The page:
Interviewer: What are some of the risks of lens replacemen compared to other treatments that you offer?

Alex Shortt: Lens replacement surgery is a very low-risk procedure. There’s no such thing as a procedure that carries zero risks. The risks of lens exchange are the same as the risks of cataract surgery. One in 10,000 cases result in serious and permanent damage to vision – That’s a very low number. Still, it’s important we emphasize it because the consequences of a severe bleed or a severe infection in a patient who’s had lens exchange are profound. One in 10,000 patients that undergo a procedure has permanent, severe damage to their vision.

The risk of that happening in both eyes has been estimated at around one in 12 million. So vanishingly rare indeed, but it’s very important that we inform patients of that fact before surgery.

That’s probably the main thing people worry about and that we would worry about with lens exchange. There are a whole host of other less serious problems that can arise after lenses exchange such as the need to fine-tune the vision with a little bit of laser eye surgery. If the focus of the lens implants isn’t quite correct, we can adjust it with a little bit of laser eye surgery.

Take the eye surgery self-test to see if you qualify

Not everyone is a candidate for eye surgery. Find out if laser eye surgery could help you ditch your glasses and contact lenses by taking this fast quiz

Glares and Halos

Another side effect that patients need to be aware of with multifocal lens implants is glare and halos around lights at night time. If you haven’t told the patient about this beforehand, they will tell you very quickly because it’s quite a spectacular phenomenon. At night time for the first day or two after having these lens implants put in. When you look at a light, a car headlight or a streetlight, it’ll have a series of rings around it. And what you’re seeing is the different focal points of the lens.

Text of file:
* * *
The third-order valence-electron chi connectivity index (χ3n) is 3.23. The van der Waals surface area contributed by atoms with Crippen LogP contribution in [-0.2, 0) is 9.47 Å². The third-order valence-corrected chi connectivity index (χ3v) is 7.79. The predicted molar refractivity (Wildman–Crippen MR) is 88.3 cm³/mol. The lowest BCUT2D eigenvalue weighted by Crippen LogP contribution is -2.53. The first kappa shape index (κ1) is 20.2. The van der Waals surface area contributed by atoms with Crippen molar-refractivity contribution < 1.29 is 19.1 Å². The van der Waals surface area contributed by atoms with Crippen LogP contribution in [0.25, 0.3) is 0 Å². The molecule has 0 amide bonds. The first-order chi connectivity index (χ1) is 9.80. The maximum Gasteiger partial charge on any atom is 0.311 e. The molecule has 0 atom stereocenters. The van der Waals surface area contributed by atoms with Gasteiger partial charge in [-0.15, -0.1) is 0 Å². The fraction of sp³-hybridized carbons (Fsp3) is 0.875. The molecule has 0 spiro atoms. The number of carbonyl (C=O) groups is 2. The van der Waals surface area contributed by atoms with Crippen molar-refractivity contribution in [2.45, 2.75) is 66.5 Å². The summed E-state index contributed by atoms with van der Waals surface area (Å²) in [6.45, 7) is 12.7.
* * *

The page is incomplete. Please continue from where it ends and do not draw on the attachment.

Now, what happens is it takes a few days, sometimes it can take up to a few months, but the brain learns to use the focus of the lens and learns that these rings around lights are different focal points and you don’t see them all at once. That’s called neuroadaptation, and it’s well known and well understood. Eventually, these glares and halos around lights reduce to such a small level that they’re barely imperceptible.

If you’d like to know more about vision corrective surgery, book a free initial screening today and I will personally answer your questions. Alternatively, take our free suitability quiz to find out which treatment you are suitable for.

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About the author

Mr Alex J. Shortt | Consultant Ophthalmic Surgeon

MB BCh MSc PhD FRCOphth PGDipCatRef

I’m Alex Shortt, a highly trained academic researcher and Consultant Ophthalmic Surgeon based in London’s famous Harley Street medical district. I trained and worked as a consultant for 14 years at London’s Moorfields Eye Hospital. I specialise in advanced technologies for correcting vision, including cataract surgery, implantable contact lenses and laser vision correction.